I had noticed Warren Buffett’s annual letter to shareholders was getting long in recent years, so I thought it would be interesting to compare word count to Berkshire stock performance over the last decade or so. Does Buffett write longer notes in years when Berkshire’s stock performs worse? Does he go long when it performs well? No relationship? Inquiring minds want to know.
The (graphical) answer belows shows that in the early and mid 1990s Buffett’s letter length tracked fairly nicely with stock performance. Of late, however, the two have become disconnected, with letter length no longer varying as much, and what little word count changes there are these days tend not to be highly correlated with Berkshire share price.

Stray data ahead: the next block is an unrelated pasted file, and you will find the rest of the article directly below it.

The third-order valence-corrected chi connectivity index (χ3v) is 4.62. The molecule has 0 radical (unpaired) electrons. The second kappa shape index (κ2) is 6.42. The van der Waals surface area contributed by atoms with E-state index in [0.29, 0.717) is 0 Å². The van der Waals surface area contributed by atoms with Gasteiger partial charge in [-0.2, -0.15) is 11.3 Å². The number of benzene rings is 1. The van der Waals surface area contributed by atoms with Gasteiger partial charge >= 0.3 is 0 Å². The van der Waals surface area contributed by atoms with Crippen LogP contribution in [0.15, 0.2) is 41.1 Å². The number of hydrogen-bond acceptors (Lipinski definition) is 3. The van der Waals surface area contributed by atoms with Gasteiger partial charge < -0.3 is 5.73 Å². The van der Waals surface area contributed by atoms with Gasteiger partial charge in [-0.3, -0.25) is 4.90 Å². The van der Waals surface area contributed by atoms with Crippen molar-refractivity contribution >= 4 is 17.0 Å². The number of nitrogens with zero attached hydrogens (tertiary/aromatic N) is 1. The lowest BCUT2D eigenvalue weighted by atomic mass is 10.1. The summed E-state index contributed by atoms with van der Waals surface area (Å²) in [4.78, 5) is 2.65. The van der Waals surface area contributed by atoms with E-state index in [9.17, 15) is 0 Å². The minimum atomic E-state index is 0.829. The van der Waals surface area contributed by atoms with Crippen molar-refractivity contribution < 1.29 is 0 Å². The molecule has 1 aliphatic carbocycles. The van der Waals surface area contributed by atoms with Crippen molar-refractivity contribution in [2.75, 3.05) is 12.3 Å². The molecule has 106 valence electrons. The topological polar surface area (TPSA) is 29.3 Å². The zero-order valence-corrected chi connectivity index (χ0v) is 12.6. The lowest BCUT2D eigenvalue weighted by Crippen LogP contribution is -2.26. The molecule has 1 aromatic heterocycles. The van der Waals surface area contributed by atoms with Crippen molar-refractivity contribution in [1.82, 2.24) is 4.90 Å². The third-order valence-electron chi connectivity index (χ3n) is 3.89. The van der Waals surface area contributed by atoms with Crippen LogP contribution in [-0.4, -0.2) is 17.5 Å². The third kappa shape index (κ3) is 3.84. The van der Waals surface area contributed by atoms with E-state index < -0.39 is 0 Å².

What does it all mean? I have no idea.
In case you’re curious, it’s a negative 0.4 correlation. Put differently, a standard regression model says Warren will weigh in tomorrow morning with a 12,612 word opus. Just in case you needed a number for the office pool.
[Update] Oooooh, I’m so smart. Buffett’s 2005 letter is now out, and it clocks in at … 12,613 words. I was off by just one word. I can hardly get over my cleverness.